Staff reported in PEIMS as Other Campus Professional Personnel have increased by 30.5 percent from the 2012–2013 to 2015–2016 school year. These positions may include campus information technology staff, instructional support staff, parent liaisons, and volunteer coordinators. 

Teachers’ needs are changing

Retention of teachers is a growing concern. There has been a slight increase in teacher turnover rate from 15.3 percent in 2012–2013 to 16.5 percent in 2015–2016 based on the TAPR for each school year.
Personnel identified as teacher appraiser or teacher facilitator both increased by more than 50 percent. These positions assist with teacher evaluations and serve as academic coaches to classroom teachers. They also can assist with improving teacher retention and serve as mentors to new teachers. 

Other staff changes

Other significant changes in staff include an increase in the number of paraprofessional staff and administrative staff—approximately 10 percent during the five-year period.
Significant changes in the number of administrative staff from the 2012–2013 school year to the 2016–2017 school year include the following:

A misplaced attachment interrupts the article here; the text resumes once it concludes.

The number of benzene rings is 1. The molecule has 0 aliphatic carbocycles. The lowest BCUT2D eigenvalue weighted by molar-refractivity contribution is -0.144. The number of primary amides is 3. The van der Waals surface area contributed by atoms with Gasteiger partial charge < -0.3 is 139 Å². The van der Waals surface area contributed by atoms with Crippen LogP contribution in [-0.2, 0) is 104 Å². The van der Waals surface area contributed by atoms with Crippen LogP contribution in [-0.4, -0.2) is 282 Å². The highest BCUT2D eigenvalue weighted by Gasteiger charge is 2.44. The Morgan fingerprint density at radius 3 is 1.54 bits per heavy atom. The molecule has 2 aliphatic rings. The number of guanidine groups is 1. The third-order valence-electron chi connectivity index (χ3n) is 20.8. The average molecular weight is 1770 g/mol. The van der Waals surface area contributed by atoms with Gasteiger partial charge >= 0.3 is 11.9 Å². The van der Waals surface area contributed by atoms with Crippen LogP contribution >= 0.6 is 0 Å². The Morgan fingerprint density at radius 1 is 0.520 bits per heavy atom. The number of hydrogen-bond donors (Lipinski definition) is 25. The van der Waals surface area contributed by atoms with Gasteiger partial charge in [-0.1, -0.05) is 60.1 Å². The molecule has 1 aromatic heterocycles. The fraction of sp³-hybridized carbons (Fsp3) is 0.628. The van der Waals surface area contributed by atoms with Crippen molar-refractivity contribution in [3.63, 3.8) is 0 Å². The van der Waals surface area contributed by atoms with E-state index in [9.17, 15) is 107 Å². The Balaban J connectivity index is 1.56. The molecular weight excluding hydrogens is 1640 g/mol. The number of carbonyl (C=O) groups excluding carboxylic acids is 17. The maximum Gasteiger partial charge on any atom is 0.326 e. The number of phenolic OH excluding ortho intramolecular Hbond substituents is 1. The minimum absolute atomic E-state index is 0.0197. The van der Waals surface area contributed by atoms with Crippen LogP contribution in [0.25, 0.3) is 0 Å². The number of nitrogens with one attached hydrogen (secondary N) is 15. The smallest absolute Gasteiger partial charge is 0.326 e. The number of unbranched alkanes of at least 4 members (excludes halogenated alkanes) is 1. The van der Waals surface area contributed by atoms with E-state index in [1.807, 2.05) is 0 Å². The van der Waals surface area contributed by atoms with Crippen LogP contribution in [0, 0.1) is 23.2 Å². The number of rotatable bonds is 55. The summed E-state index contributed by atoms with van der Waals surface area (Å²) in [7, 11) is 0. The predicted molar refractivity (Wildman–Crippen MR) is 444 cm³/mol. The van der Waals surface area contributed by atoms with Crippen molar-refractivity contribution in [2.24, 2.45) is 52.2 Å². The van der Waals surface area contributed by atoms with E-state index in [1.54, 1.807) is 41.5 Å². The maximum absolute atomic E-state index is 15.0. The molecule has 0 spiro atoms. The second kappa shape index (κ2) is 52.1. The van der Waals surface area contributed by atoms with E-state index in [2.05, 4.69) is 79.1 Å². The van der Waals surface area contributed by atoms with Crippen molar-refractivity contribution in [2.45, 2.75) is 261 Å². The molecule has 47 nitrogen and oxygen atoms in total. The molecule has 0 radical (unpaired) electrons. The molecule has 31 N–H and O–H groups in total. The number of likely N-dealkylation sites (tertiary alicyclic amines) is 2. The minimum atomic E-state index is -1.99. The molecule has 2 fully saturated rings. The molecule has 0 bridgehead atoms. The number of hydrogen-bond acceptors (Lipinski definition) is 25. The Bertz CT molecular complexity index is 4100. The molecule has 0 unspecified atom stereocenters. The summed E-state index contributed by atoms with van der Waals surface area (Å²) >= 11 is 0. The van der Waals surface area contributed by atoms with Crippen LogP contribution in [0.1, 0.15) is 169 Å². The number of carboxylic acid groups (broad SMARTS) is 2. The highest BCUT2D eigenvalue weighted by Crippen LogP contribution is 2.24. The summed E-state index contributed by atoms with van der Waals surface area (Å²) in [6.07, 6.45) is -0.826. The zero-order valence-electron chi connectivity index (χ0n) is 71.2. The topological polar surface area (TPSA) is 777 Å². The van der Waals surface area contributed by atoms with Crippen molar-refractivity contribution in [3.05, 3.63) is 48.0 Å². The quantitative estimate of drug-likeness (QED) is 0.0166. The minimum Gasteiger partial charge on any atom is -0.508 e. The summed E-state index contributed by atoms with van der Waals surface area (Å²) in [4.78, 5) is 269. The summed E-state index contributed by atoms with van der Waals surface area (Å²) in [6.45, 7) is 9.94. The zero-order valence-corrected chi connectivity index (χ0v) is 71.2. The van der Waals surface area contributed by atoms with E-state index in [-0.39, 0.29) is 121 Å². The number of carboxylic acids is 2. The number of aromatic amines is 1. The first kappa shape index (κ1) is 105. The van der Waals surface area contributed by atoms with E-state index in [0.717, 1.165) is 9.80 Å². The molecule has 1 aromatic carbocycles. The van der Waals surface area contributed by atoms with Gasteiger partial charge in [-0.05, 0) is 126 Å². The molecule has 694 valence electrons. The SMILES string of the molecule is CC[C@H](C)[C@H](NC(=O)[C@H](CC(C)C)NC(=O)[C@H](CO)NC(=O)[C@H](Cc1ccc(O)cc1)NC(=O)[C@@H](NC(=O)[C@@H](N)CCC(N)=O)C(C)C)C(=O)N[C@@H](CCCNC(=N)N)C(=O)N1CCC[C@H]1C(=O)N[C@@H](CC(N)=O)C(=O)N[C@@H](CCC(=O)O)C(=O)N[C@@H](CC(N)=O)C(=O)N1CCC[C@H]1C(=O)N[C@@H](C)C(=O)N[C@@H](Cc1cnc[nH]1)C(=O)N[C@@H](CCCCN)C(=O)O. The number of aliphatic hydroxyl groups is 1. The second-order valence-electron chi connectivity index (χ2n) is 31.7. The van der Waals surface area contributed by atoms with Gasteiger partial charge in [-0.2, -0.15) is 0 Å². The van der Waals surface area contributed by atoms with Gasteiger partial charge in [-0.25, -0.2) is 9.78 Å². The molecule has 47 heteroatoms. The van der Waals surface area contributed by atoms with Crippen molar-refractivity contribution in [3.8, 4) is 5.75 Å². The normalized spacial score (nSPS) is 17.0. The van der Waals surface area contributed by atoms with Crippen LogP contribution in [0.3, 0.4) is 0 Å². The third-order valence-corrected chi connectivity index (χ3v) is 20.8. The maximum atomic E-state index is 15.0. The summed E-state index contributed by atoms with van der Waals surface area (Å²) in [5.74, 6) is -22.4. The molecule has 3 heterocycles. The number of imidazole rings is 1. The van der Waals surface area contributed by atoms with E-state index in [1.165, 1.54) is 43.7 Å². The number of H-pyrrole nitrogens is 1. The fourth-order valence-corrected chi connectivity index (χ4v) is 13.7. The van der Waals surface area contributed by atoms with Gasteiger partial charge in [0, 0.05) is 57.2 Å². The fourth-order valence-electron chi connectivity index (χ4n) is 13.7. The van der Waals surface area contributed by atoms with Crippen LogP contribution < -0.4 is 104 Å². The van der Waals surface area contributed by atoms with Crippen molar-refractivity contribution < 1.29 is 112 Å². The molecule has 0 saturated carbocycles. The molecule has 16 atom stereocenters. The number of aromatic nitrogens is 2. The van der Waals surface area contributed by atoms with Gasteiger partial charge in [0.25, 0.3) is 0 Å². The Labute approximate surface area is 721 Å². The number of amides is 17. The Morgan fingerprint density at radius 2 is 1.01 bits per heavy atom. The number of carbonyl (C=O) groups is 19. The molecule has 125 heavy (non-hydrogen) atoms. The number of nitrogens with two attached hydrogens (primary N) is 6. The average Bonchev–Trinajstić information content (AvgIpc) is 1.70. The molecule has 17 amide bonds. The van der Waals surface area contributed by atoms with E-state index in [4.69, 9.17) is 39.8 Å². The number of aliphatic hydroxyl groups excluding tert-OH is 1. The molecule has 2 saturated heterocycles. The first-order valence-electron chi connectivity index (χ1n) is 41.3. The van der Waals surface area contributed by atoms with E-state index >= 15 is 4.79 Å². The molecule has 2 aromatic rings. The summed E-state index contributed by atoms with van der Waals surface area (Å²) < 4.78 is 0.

• Assistant Principal has grown by 16.5 percent
  • Director of Human Resources has grown by 39.5 percent
  • Director of Instructional Program has grown by 20 percent
Despite an effort by districts to provide adequate staff to meet student needs, there is still a struggle to balance adequate teacher support and administrative staffing. Because of a rapidly changing educational environment, districts must examine the unique needs of their student population and determine how staffing supports the district’s mission and vision as well as the district’s strategic plan. When hiring new staff and considering proper utilization of current staff, districts should develop a process and framework for determining staffing implications and action plans to ensure qualified people are in the proper place at the right time to properly serve students.

Impact of DACA repeal on district staffing

by April Mabry
Deferred Action for Childhood Arrivals (DACA) workers currently holding valid work permits may not be eligible for continued employment when the permit expires.
On September 5, 2017, the Department of Homeland Security (DHS) announced a six-month phase out of the DACA program. Districts have asked if repeal of the program will have an immediate impact on their workforce, which could include teachers and other employees who received work permits through the program.
The repeal does not mean that DACA benefits will be immediately revoked. Employees will be authorized to work as long as their employment authorization documents (EADs) or work permit are valid.
Employees with an EAD or work permit were eligible for various reasons. Those authorized through DACA will be indistinguishable from other employees. From an employer’s perspective, any employee with an expiring document should be treated the same and will be subject to reauthorization of the Form I-9.

Reauthorization process